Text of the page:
Constructing a powerful premise line as a framework for story structure

Lyons Fin 018In the second class of my interview series with Enneagram and story development expert Jeff Lyons (recordings no longer available), we talked about “The Critical Importance of Premise Line Development.” Today’s post is a recap of what we learned.

Jeff started off by talking about the importance of being clear about what you’re writing is about a situation or a story:

  • A story is about a person on a journey of change, where they are trying to achieve a goal or attain a desire and have a revelation about themselves at the end. Stories include relationships, because, as Jeff says, “Stories are conversations, not monologues.”
  • A situation, on the other hand, is usually some kind of problem or predicament with a solution that tests a protagonist’s problem-solving skills but doesn’t reveal character. Few, if any, subplots, twists, or complications are required to solve the problem, and it ends in the same emotional emotional space it began in. Standard genre beats may still evident but not the deeper underpinnings of story structure.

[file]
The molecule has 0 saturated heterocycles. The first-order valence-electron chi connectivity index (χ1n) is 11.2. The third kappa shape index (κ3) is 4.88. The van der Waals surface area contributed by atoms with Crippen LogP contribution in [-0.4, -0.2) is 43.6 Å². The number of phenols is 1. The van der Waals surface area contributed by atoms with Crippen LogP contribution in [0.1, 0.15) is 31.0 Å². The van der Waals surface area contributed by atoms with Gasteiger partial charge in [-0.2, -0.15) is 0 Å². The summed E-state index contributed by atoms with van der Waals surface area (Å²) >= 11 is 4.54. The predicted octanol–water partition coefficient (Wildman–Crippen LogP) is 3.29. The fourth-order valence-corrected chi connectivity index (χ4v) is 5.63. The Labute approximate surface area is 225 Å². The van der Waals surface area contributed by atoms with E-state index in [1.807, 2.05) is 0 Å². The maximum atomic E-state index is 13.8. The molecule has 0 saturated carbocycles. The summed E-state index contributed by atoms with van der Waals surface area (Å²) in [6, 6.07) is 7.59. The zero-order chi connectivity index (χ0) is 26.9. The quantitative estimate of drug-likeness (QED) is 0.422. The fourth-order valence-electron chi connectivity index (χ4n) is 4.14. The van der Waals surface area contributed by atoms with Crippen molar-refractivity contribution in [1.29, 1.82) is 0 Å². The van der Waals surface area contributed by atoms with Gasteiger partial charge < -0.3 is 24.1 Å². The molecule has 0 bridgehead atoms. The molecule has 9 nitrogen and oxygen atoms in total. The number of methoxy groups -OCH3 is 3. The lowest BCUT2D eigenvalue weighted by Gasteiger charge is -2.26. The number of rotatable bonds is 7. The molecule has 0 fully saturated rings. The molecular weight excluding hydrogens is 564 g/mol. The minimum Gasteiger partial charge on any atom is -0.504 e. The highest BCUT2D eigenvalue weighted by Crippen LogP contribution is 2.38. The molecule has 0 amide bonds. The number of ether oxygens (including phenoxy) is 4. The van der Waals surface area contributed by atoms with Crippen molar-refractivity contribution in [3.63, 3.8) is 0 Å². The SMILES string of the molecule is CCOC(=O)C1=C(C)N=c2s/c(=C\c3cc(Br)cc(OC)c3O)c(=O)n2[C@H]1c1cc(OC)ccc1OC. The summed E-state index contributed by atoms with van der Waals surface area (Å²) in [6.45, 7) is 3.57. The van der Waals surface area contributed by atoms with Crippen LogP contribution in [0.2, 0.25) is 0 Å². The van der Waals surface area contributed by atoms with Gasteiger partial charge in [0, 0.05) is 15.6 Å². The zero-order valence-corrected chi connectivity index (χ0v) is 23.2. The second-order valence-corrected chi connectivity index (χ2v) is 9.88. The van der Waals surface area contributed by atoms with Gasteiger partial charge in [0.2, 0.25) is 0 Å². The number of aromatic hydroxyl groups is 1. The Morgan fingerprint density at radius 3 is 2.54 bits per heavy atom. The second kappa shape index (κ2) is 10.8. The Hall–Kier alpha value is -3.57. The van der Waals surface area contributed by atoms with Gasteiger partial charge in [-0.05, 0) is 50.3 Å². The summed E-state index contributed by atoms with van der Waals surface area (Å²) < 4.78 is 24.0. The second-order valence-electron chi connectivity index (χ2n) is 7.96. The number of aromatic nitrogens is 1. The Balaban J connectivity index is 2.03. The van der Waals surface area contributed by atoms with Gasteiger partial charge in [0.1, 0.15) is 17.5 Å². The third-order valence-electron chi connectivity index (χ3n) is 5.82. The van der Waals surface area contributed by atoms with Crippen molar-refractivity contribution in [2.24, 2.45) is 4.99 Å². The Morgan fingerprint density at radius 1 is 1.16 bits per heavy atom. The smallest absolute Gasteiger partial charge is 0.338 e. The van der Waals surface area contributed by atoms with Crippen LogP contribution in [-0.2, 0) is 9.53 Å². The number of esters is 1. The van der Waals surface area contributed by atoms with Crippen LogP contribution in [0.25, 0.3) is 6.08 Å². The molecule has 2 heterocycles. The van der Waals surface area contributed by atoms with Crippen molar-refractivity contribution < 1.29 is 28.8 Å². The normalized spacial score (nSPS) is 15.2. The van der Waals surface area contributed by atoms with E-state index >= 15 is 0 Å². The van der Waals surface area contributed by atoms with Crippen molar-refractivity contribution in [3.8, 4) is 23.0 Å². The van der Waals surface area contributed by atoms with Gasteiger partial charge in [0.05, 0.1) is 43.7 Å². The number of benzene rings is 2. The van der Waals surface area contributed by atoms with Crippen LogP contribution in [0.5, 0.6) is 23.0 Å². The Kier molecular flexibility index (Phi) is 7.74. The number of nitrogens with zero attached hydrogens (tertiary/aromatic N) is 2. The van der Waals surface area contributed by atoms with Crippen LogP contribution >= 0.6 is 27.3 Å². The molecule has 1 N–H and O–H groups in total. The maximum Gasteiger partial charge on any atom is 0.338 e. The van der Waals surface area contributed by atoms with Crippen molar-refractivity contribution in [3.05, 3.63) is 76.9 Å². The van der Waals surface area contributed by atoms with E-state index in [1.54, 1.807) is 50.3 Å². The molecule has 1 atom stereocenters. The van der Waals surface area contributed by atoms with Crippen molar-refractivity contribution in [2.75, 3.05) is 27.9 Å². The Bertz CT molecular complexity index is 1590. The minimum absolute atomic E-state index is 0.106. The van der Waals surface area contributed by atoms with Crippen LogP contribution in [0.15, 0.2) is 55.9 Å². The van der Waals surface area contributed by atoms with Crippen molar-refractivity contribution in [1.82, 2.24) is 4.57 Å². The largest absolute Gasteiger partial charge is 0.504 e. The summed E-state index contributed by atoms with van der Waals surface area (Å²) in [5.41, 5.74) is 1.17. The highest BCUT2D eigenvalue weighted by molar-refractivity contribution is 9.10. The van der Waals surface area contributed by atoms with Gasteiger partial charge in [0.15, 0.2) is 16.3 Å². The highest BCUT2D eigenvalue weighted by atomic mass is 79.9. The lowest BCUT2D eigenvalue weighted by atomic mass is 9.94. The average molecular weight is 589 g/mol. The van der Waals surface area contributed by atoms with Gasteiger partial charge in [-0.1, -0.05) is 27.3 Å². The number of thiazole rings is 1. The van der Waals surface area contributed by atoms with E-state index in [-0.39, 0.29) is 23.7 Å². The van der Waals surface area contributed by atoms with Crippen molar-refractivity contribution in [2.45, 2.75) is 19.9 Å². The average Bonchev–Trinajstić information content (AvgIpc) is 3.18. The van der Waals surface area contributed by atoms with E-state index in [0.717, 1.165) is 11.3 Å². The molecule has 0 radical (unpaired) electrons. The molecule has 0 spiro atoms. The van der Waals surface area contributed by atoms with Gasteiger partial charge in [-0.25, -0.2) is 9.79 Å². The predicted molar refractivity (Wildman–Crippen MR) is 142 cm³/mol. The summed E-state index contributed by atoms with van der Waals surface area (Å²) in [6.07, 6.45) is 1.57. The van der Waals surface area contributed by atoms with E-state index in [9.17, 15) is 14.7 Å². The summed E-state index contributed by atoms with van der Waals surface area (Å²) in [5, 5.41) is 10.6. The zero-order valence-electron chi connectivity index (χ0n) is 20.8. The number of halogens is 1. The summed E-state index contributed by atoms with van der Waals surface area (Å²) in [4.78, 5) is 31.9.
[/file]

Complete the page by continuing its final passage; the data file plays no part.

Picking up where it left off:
While Jeff doesn’t suggest that story is better than situation or vice versa, he says that they require different building blocks to successfully deliver them. A story will rely on deeper story structure components, while a situation will rely on entertainment value, great set pieces, and good dialogue, but won’t reveal character or be driven by a moral problem or theme.

And what is story structure?

Jeff defines story structure differently than the way most of us have learned to think of it. Most of us think of things like inciting incidents, turning points, mid-points, climaxes, and resolutions as story structure. Jeff describes these as “story beats” and says that most writing systems that purport to be about structure are actually focused on these typical beats and are missing the deeper, natural structure implied by both premise development and character motivation.

Getting from idea to premise line

When a story idea first arrives, it often comes as an “undifferentiated mass”. It’s a collection of swirling notions and intuitive instincts that don’t translate yet into a clear organized story structure.